Food News: Asian Shrimp Prices Drop and US Shrimpers Get Hit
Shrimp is the most popular seafood in the United States.
The good news: there has been a surge in shrimp imports from Asia that has led to a price drop of more than a third in the past year.
The bad news: our domestic shrimp industry is seriously hurting from this dramatic and rapid price reduction. American shrimp boat operators, who mostly fish the Gulf of Mexico and bring wild shrimp to market, now only contribute about ten percent of the total shrimp sold here. The US shrimp industry is hurting and this could reduce the amount of wild shrimp available to home cooks.
Two years ago a disease that wiped out 47 percent of the shrimp harvest in Thailand, which had been the world's largest farmed shrimp exporter, led to a rise in imports from China, Southeast Asia, Ecuador, India, and Indonesia who stepped in with boosted production. There are no general tariffs on shrimp imports and thus are not included in the Trans-Pacific Partnership now in talks. Washington officials say this 12-nation trade treaty will not worsen the shrimp import conditions, but not everyone is so sanguine and many worry that cheap imported shrimp, much of which is raised on illegal antibiotics, will only increase.
With cheap imports flooding the US shrimp marketplace, Gulf shrimpers are struggling to compete as prices reach lows not seen since 2009. This has put price pressure on American shrimpers, pushing some out of business: since 2007, the number of permits for US shrimping boats is down 24 percent to 1,470.
In an article that appeared in Enterprise magazine, Bloomberg reporter Lydia Mulvany wrote how as recently as two decades ago, shrimp was a luxury food that was priced like steak. But this changed in the 1990's when aqua-farming technologies made it possible to breed pathogen-free white shrimp. These methods were put in place in Asia and Latin America, which then led to explosive growth in commercial shrimp production.
As shrimp became a commodity, it led to lower consumer prices and all-you-can-eat restaurant promos, which in turn helped court the American consumer's preference for the shellfish. According to the United Nations Food & Agriculture Organization, in 2013 the global production of farmed white shrimp, which is the kind of shrimp sold most commonly in fish markets and used most often in restaurants, reached 3.3 million metric tons, compared with 92,000 tons in 1990. In 2013, 1.1 billion pounds were consumed in the US alone, 90% of which were imported.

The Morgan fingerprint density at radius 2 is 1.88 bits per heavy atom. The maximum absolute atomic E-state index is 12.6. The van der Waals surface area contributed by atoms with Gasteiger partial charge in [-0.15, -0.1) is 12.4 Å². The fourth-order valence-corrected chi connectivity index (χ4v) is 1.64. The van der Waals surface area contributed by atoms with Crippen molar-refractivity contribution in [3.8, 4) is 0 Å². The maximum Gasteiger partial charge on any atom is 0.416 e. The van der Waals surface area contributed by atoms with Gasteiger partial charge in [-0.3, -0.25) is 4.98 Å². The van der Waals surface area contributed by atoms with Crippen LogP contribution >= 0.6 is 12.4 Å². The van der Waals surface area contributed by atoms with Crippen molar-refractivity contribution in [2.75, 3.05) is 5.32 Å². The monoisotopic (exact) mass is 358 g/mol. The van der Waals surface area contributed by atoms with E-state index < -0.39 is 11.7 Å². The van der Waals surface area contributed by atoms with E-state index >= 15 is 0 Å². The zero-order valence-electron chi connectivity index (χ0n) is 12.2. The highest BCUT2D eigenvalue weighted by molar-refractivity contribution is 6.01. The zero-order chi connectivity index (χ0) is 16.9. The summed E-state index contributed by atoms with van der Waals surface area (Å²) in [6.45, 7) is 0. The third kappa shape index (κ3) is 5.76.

And it's not just farmed shrimp: according to data from the National Marine Fisheries Service and reported by Bloomberg, the world now consumes more fish farmed in lakes and coastal waters than those caught wild from the sea.
Why Buying Wild Shrimp Matters
So what's the difference between wild and farmed shrimp and why the price difference? Wild shrimp is caught by fishing boats and for most of the US shrimp industry, this is what their boats bring from the Gulf waters; some wild shrimp is also caught from the Atlantic Ocean, especially off the southeast coast. In contrast, shrimp that is farmed in China, Southeast Asia, Ecuador and India are grown on shrimp farms that use tanks, shrimp ponds, and pits that are maintained with chemicals and antibiotics.
We should try to support our US shrimpers, who managed to survive Katrina and the BP oil spill but now face what may be their toughest threat. We should help keep this industry viable by seeking out and buying wild shrimp instead of farmed. While it's always harder to pay a higher price because of principle (and wild shrimp does cost more than farmed), when you visit your fish store to buy shrimp, think about how farm fish are raised -- in tanks and pits with chemicals and antibiotics -- and the huge distances they are shipped, frozen, before they get to your fish department. Then think about how the wild shrimp were caught by boat in the open waters of the Gulf of Mexico.
And wouldn't you prefer to put that on your dinner table?